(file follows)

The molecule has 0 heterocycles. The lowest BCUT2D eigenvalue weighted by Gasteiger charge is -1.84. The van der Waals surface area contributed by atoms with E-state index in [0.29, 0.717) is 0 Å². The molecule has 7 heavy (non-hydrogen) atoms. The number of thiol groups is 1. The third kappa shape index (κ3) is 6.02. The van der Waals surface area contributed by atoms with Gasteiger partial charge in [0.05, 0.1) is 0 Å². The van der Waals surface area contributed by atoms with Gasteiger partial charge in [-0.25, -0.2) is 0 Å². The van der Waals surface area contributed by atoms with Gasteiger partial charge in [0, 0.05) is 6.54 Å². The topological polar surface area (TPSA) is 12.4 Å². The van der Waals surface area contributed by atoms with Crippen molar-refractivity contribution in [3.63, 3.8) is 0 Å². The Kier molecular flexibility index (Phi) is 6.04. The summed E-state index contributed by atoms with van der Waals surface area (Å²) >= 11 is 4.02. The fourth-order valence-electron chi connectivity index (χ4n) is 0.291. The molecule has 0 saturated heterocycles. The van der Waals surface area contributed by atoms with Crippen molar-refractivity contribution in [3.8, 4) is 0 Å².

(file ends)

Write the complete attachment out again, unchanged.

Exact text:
The molecule has 0 heterocycles. The lowest BCUT2D eigenvalue weighted by Gasteiger charge is -1.84. The van der Waals surface area contributed by atoms with E-state index in [0.29, 0.717) is 0 Å². The molecule has 7 heavy (non-hydrogen) atoms. The number of thiol groups is 1. The third kappa shape index (κ3) is 6.02. The van der Waals surface area contributed by atoms with Gasteiger partial charge in [0.05, 0.1) is 0 Å². The van der Waals surface area contributed by atoms with Gasteiger partial charge in [-0.25, -0.2) is 0 Å². The van der Waals surface area contributed by atoms with Gasteiger partial charge in [0, 0.05) is 6.54 Å². The topological polar surface area (TPSA) is 12.4 Å². The van der Waals surface area contributed by atoms with Crippen molar-refractivity contribution in [3.63, 3.8) is 0 Å². The Kier molecular flexibility index (Phi) is 6.04. The summed E-state index contributed by atoms with van der Waals surface area (Å²) >= 11 is 4.02. The fourth-order valence-electron chi connectivity index (χ4n) is 0.291. The molecule has 0 saturated heterocycles. The van der Waals surface area contributed by atoms with Crippen molar-refractivity contribution in [3.8, 4) is 0 Å².